Since its evolution, CRISPR/Cas9 has been tested across an array of domains, such as human health (gene-based therapy) and agro biotech (pest-resistant crops). In fact, trials for gene-based therapies are already under way, with scientists successfully editing out genetic mutations that code for disorders such as hypertrophic cardiomyopathy (a functional impairment of the heart) and retinitis pigmentosa (a degenerative disorder of the eye). The question now is: if we can edit out medically problematic gene sequences, can we also alter genes to make us look more attractive? Smarter? Stronger? Fairer? In other words, can we beautify the babies of tomorrow? It is this scary spectre of a new age eugenics that forms the starting point for this piece.

Safety, Efficacy of Techniques

Given that the line between “cure” and “cosmetics” is a fast blurring one, one has to first acknowledge a rather nebulous slippery slope here. Assuming, however, that one could make this distinction, the solution appears seemingly easy: prevent the purely cosmetic in baby design, while paving the way for life-saving medical interventions. But is the science so certain that we can rest easy, without worrying about the “side effects”?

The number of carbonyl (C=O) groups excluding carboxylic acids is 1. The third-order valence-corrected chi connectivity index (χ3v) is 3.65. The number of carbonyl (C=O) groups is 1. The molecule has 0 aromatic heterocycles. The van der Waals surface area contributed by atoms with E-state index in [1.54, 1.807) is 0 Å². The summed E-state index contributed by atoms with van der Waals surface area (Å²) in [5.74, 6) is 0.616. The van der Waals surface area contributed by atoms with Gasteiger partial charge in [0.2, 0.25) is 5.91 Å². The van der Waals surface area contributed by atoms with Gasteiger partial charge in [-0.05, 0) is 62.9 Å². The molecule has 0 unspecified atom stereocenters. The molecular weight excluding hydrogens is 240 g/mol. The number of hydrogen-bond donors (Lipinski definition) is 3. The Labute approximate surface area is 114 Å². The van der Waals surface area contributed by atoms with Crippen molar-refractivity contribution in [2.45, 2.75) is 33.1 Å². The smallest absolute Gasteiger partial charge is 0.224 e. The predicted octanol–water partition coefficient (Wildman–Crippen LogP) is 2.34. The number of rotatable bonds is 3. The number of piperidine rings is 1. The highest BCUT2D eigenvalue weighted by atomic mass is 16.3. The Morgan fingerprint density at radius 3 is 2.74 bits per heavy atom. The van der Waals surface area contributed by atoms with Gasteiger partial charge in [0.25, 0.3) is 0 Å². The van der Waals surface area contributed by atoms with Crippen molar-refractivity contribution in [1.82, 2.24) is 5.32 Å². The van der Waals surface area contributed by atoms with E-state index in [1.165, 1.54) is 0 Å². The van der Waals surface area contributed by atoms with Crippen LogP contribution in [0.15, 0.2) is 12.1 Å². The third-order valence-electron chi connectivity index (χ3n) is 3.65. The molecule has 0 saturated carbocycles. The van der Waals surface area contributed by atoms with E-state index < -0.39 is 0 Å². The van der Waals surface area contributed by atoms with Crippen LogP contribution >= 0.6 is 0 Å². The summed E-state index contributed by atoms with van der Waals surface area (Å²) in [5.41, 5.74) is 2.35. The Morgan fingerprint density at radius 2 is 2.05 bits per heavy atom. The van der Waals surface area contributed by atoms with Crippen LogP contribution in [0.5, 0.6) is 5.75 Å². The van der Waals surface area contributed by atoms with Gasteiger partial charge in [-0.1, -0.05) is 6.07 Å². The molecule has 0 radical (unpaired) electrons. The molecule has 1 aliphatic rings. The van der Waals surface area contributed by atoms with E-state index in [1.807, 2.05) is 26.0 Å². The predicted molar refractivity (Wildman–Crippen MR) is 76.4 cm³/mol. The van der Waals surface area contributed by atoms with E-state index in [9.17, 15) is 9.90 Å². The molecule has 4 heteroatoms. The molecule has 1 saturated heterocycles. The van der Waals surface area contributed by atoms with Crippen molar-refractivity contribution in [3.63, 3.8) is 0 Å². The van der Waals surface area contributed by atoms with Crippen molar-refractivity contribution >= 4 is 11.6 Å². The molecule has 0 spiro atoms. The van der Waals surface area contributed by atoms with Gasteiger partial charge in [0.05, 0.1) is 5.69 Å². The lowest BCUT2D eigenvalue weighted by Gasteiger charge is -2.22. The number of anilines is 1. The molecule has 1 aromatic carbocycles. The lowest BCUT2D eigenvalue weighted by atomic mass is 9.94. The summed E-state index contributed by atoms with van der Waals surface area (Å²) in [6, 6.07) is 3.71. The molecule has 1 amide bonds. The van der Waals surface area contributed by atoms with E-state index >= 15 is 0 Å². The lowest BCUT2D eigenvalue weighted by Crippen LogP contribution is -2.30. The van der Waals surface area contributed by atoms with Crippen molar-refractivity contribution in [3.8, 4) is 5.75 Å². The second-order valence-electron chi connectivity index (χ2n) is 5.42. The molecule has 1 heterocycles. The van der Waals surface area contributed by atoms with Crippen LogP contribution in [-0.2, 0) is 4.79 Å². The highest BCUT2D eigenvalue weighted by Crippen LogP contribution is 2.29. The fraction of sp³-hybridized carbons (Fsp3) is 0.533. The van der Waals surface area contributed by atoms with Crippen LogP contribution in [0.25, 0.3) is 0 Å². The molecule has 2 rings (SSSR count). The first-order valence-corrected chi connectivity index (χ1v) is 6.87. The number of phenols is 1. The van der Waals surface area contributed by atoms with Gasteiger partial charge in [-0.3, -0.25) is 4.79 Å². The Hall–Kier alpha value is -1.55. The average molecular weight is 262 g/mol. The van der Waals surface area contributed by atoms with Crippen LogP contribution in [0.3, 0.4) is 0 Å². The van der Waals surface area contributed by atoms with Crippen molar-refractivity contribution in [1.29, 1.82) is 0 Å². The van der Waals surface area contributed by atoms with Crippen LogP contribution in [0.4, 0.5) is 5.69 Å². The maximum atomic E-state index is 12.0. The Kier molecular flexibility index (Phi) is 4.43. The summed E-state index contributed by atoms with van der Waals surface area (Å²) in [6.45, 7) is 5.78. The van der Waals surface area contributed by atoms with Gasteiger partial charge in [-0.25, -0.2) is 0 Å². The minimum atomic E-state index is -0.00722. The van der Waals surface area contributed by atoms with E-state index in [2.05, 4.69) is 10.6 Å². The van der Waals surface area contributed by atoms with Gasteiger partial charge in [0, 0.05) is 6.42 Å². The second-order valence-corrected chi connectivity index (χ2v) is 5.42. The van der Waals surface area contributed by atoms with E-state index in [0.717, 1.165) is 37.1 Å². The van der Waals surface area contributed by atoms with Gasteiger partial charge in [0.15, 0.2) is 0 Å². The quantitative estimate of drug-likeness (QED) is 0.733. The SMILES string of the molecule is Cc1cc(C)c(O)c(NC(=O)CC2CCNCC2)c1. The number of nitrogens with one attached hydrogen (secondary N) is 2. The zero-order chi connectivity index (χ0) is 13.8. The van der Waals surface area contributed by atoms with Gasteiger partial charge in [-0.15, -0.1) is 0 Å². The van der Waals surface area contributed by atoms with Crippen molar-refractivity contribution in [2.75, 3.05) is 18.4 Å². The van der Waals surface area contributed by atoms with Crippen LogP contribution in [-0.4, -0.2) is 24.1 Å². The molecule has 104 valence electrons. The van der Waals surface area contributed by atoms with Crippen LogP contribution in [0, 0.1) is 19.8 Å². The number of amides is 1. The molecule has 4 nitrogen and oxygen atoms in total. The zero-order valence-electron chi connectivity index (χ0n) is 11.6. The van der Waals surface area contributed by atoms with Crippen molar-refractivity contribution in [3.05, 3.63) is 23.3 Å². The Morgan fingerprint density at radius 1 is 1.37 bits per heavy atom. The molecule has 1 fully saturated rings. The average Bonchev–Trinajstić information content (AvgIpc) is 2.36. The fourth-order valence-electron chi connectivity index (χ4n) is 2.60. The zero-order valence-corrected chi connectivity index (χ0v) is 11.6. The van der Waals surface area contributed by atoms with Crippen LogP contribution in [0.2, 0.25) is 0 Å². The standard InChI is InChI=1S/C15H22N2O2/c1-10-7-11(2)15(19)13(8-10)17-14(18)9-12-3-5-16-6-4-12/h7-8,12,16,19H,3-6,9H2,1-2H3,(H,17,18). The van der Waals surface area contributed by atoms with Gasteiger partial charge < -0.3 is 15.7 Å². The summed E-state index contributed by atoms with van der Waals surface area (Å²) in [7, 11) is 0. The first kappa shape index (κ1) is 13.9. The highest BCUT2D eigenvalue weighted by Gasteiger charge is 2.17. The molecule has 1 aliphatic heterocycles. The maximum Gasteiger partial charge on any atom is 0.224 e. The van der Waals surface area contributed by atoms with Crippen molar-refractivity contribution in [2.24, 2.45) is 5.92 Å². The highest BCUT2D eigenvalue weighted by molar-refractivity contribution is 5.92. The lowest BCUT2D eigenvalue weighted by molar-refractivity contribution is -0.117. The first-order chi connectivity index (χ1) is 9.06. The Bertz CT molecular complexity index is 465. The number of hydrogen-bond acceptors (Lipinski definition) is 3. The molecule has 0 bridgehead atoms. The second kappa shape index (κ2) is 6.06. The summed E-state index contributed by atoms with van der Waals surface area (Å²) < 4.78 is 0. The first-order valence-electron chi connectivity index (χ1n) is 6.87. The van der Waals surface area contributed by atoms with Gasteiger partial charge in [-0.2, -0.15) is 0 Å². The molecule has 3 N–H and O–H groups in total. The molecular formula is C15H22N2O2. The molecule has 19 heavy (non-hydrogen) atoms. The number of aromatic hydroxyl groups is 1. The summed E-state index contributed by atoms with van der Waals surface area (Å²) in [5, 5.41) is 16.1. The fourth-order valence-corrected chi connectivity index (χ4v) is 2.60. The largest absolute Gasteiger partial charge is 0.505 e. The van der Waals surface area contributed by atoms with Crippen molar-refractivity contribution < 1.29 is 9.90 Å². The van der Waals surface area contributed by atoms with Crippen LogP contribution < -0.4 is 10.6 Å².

And this is where the regulatory beast steps in. For we need to ask: how do we establish the “safety” and “efficacy” of these techniques? Most drug regulatory regimes insist that drug makers submit clinical trial data to establish that their drugs are safe and effective. Gene therapies and the defect-free babies that flow forth ought to be subject to a similar regulatory standard.

However, the question is: how long must these trials last? Genetic changes and alterations take years to manifest and side effects perhaps even more so. Do we put all these potentially life-saving medical advances on hold till then? Or do we tinker on, not bothering ourselves with the fate of the future? For in the long run, as Keynes famously noted, we’re all dead anyway!

Clearly, the line must be drawn somewhere. Perhaps, much like judge made common law, one could adopt an incremental case-by-case approach. For, evolving a precise principle that will account for all possible cases in future is a quixotic feat, to say the least. Unfortunately, insisting on foolproof safety data at the budding stages of a breakthrough technology might bury it altogether. Indeed, even within the realm of standard drugs (based on chemical molecules), the most voluminous of safety data still does not ensure that the drug is safe; there are plenty of instances of adverse effects reported well after the drug has been cleared. If we are to wait for the perfect safety data, that wait may well be forever.

Innovation and Ethics